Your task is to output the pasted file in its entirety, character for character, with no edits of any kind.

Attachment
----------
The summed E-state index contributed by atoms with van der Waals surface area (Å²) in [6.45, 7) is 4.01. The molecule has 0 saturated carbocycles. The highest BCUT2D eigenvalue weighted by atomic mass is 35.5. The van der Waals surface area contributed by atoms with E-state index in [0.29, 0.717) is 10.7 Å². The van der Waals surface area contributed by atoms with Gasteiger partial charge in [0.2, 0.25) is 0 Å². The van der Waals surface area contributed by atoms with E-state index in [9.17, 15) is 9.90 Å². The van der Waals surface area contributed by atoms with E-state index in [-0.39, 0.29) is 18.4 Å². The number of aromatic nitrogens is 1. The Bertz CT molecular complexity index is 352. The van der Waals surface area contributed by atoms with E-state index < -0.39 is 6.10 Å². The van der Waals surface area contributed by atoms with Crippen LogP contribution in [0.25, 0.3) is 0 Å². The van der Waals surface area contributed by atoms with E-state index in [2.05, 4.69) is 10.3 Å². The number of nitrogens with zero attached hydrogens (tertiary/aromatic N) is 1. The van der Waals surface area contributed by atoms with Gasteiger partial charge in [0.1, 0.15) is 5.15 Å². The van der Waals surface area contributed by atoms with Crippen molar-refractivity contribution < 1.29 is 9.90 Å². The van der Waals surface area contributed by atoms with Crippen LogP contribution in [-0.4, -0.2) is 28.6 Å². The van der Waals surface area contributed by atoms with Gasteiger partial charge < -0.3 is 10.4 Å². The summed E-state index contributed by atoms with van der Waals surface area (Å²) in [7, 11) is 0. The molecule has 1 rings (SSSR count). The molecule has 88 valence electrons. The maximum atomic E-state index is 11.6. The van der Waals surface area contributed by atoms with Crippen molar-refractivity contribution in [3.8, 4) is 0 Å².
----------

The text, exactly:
The summed E-state index contributed by atoms with van der Waals surface area (Å²) in [6.45, 7) is 4.01. The molecule has 0 saturated carbocycles. The highest BCUT2D eigenvalue weighted by atomic mass is 35.5. The van der Waals surface area contributed by atoms with E-state index in [0.29, 0.717) is 10.7 Å². The van der Waals surface area contributed by atoms with Gasteiger partial charge in [0.2, 0.25) is 0 Å². The van der Waals surface area contributed by atoms with E-state index in [9.17, 15) is 9.90 Å². The van der Waals surface area contributed by atoms with E-state index in [-0.39, 0.29) is 18.4 Å². The number of aromatic nitrogens is 1. The Bertz CT molecular complexity index is 352. The van der Waals surface area contributed by atoms with E-state index < -0.39 is 6.10 Å². The van der Waals surface area contributed by atoms with Crippen LogP contribution in [0.25, 0.3) is 0 Å². The van der Waals surface area contributed by atoms with E-state index in [2.05, 4.69) is 10.3 Å². The number of nitrogens with zero attached hydrogens (tertiary/aromatic N) is 1. The van der Waals surface area contributed by atoms with Gasteiger partial charge in [0.1, 0.15) is 5.15 Å². The van der Waals surface area contributed by atoms with Crippen molar-refractivity contribution < 1.29 is 9.90 Å². The van der Waals surface area contributed by atoms with Crippen LogP contribution in [-0.4, -0.2) is 28.6 Å². The van der Waals surface area contributed by atoms with Gasteiger partial charge < -0.3 is 10.4 Å². The summed E-state index contributed by atoms with van der Waals surface area (Å²) in [7, 11) is 0. The molecule has 1 rings (SSSR count). The molecule has 88 valence electrons. The maximum atomic E-state index is 11.6. The van der Waals surface area contributed by atoms with Crippen molar-refractivity contribution in [3.8, 4) is 0 Å².